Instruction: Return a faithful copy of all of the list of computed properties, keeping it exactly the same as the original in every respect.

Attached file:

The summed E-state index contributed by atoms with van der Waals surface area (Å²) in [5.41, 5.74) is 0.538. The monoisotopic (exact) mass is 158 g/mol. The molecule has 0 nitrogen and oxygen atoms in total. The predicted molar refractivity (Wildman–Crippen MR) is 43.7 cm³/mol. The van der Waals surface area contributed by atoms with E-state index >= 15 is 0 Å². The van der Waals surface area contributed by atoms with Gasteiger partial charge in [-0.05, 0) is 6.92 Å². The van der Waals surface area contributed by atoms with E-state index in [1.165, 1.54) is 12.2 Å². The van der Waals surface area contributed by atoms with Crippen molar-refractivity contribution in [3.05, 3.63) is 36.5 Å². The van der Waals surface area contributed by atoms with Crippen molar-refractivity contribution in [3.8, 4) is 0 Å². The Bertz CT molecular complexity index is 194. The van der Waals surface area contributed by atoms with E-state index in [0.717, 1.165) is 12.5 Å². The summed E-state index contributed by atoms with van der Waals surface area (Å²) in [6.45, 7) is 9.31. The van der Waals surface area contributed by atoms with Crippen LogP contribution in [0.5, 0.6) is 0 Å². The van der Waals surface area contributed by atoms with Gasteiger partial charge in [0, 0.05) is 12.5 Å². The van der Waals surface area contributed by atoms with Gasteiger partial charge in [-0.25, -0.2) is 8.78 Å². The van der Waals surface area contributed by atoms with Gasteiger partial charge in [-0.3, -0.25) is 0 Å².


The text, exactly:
The summed E-state index contributed by atoms with van der Waals surface area (Å²) in [5.41, 5.74) is 0.538. The monoisotopic (exact) mass is 158 g/mol. The molecule has 0 nitrogen and oxygen atoms in total. The predicted molar refractivity (Wildman–Crippen MR) is 43.7 cm³/mol. The van der Waals surface area contributed by atoms with E-state index >= 15 is 0 Å². The van der Waals surface area contributed by atoms with Gasteiger partial charge in [-0.05, 0) is 6.92 Å². The van der Waals surface area contributed by atoms with E-state index in [1.165, 1.54) is 12.2 Å². The van der Waals surface area contributed by atoms with Crippen molar-refractivity contribution in [3.05, 3.63) is 36.5 Å². The van der Waals surface area contributed by atoms with Crippen molar-refractivity contribution in [3.8, 4) is 0 Å². The Bertz CT molecular complexity index is 194. The van der Waals surface area contributed by atoms with E-state index in [0.717, 1.165) is 12.5 Å². The summed E-state index contributed by atoms with van der Waals surface area (Å²) in [6.45, 7) is 9.31. The van der Waals surface area contributed by atoms with Crippen LogP contribution in [0.5, 0.6) is 0 Å². The van der Waals surface area contributed by atoms with Gasteiger partial charge in [0, 0.05) is 12.5 Å². The van der Waals surface area contributed by atoms with Gasteiger partial charge in [-0.25, -0.2) is 8.78 Å². The van der Waals surface area contributed by atoms with Gasteiger partial charge in [-0.3, -0.25) is 0 Å².